Accounting & Finance, Business & Management Studies

Why a bad bank needs a sunset clause

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Unless there is a strong political will to recognise bad loans and support legal infrastructure to address wilful defaulters, setting up a bad bank may become a moot point, say the authors.


Sudipta Sen, Assistant Professor, Jindal School of Banking & Finance, O.P. Jindal Global University, Sonipat, Haryana.

Prasenjit Chakrabarti, Assistant Professor, Indian Institute of Management Ranchi, Jharkhand.


On October 4, the Reserve Bank of India gave license to National Asset Reconstruction Company Limited (NARCL), popularly known as a bad bank.

The role of the bad bank is to establish a liquid market for Non Performing Assets (NPAs) with a underlying belief that banks will be able to sell their NPAs at a reasonable price.

NARCL, through its service company/operational entity India Debt Resolution Company Ltd (IDRCL), will manage the resolutions of these NPAs.

The NARCL will acquire these stressed assets through 15 per cent cash and 85 per cent security receipts (SRs) in a phased manner, of which ₹90,000 crore of the asset will be managed in the first phase.

A government guarantee will back the SRs for a maximum amount of ₹30,600 crore, and the guarantee will be valid for a resolution period of five years.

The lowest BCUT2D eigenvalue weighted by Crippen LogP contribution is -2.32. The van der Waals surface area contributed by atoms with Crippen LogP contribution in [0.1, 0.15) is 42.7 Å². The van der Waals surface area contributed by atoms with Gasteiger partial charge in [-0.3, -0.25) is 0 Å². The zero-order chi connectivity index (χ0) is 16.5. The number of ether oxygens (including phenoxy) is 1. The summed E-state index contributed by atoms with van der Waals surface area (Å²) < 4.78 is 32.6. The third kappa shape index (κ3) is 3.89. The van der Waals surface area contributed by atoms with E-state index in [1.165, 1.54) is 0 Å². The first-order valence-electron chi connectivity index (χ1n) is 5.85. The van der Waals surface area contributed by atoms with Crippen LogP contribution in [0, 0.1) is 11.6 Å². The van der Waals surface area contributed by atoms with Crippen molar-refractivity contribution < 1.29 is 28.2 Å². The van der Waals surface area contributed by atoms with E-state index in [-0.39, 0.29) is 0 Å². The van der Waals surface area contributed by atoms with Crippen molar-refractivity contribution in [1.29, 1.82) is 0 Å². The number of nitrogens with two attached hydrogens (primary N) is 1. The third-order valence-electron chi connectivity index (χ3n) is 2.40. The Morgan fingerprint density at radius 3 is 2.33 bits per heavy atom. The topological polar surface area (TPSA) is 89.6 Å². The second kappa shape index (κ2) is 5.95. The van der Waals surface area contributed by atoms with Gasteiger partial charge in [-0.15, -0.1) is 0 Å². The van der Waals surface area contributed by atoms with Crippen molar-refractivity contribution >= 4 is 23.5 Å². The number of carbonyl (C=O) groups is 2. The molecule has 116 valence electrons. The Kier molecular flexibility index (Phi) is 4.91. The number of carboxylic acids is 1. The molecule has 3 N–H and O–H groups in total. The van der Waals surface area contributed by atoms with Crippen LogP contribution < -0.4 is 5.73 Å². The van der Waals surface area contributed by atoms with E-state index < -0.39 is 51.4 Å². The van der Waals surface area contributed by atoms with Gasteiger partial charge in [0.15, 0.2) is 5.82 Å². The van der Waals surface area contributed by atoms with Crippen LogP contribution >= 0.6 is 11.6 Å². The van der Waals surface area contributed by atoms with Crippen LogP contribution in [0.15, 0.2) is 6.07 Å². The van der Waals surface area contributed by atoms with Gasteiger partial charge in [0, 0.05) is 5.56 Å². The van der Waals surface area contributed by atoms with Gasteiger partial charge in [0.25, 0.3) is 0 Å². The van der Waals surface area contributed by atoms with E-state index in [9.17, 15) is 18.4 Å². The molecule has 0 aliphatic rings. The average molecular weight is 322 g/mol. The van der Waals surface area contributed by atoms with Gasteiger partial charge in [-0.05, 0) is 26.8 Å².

Currently, the Indian banking system has one of the highest gross non-performing assets (GNPA) to total asset ratio globally. Post-covid stress scenarios estimated by the RBI pegs it at an aggregate GNPA ratio in the range of 12.5- 14.7 per cent.

Role of bad banks

The role of the bad bank is to establish a liquid market for NPAs with a promise that banks will be able to sell their NPAs at a fair value.

As a part of its NPA recovery mechanism, India already has a slew of measures like the debt recovery tribunals under the Recovery of Debts Due to Banks and Financial Institutions (RDDBFI) Act in 1993, asset reconstruction companies (ARCs) as a part of the Securitisation and Reconstruction of Financial Assets and Enforcement of Security Interest Act (SARFAESI Act) in 2002, and the Insolvency and Bankruptcy Code (IBC) in 2016.

Published in: The Hindu Business Line

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